Last week Business of Soccer took a closer look at trends and correlations between Major League Soccer’s (MLS) matchday attendance and nationally televised matches. MLS tried to optimize their rate of return in the first year of their largest television deal in league history, broadcasting matches in markets where fans would pack the stadiums.
The second part of this analysis will take a closer look at how MLS’ new TV deal impacted scheduling as well as club attendance.
Any fan of the league knows well enough that there are specific markets in MLS that are booming and some that are busting, despite success on the field. The teams with the highest average attendance in 2015 are Seattle Sounders, Orlando City SC, New York City FC, Toronto FC, LA Galaxy, Portland Timbers, San Jose Earthquakes, and the Houston Dynamo. There are other teams that often sold out their stadium but have slightly lower average attendance, such as Vancouver Whitecaps, Real Salt Lake, and Sporting Kansas City.
Between 2014 and 2015, only five of the eighteen teams saw a drop in average attendance. The largest drop in attendance was a mere 5% decrease for D.C. United and FC Dallas. Two teams saw no change while the other eleven teams saw an increase.
To determine if MLS TV deal had any impact on bringing more fans to the stadiums, let’s take a look at how each club’s attendance differed if their match was broadcast nationally or locally.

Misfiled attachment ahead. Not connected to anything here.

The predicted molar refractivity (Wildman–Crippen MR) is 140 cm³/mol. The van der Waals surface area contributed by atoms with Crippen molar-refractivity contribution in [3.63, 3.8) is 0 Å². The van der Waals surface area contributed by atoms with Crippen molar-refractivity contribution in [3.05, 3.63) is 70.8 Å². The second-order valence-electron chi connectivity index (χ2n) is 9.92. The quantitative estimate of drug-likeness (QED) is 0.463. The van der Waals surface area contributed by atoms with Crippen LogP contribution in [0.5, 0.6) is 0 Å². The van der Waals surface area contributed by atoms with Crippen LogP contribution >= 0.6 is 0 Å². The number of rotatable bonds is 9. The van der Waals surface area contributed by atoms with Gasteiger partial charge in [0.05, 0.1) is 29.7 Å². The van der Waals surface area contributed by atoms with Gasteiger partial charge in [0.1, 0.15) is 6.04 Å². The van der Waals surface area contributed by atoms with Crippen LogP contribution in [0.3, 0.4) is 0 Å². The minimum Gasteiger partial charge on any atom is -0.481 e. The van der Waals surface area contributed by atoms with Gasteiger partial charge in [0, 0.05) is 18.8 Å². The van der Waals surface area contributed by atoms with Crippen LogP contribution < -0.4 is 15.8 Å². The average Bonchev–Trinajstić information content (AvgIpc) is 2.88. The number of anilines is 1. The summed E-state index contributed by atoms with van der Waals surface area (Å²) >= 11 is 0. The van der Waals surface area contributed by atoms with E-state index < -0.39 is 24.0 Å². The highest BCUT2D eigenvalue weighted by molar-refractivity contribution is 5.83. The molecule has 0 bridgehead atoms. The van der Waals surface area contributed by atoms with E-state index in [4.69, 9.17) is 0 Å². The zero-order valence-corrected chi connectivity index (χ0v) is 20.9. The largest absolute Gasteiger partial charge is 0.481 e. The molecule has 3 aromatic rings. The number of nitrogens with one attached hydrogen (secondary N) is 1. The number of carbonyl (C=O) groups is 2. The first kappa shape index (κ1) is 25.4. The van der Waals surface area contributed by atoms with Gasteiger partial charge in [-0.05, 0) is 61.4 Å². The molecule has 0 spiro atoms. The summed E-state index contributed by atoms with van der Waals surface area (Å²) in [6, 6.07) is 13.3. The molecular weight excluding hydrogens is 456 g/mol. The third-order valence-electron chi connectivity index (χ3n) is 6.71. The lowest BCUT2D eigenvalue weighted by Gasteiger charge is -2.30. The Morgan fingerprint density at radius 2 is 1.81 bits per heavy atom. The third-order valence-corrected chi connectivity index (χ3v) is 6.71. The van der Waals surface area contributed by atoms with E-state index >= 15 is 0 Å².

Note: San Jose’s drastic difference is caused by one locally televised match against LA where 50,000 filled Levi Stadium. This serves as an outlier.
The clubs are ranked based on their average attendance for the 2015 season. Each market is unique and soccer fans are not all alike. It appears that the more successful markets in MLS tend to have higher attendance for nationally televised matches. However, this does not necessarily mean that more people come out to matches based on this factor alone. The nationally televised matches are held on Friday nights and Sunday afternoons. The MLS schedule is likely designed to benefit the markets that are guaranteed to fill stadiums and appear desirable on national broadcasts.
It is easy to see the general trend in MLS scheduling. The teams that have the highest average attendance and highest attendance for nationally televised games have more matches televised on Sunday where ESPN and Fox Sports 1 broadcast two or three matches each week. Teams that have lower attendance have much fewer national broadcasts.
This analysis gives insight into the logic behind creating the MLS schedule. Obviously all marketers want to show off the best features of their product. If MLS wants to expose their product to more people nationwide then they will show the best that their league has to offer. The MLS schedule is extremely tight, juggling international breaks and competitions, stadium sharing conflicts for several clubs, and domestic tournaments. Another factor MLS clearly considers in their scheduling is how to maximize their best markets for national television.
This may cause some unrest for MLS fans who feel this favoritism in scheduling gives certain teams competitive advantages on the field. Others might feel this favoritism in scheduling ignores certain markets and does give their club as many opportunities for fans to attend matches at convenient times. Regardless of these feelings, it is unlikely to change – at least in the near future. MLS league officials have stated their goal is to make the league matter in the crowded professional sports landscape. Television is the most logical way to accomplish this goal and the league will continue to lean on their cash cows.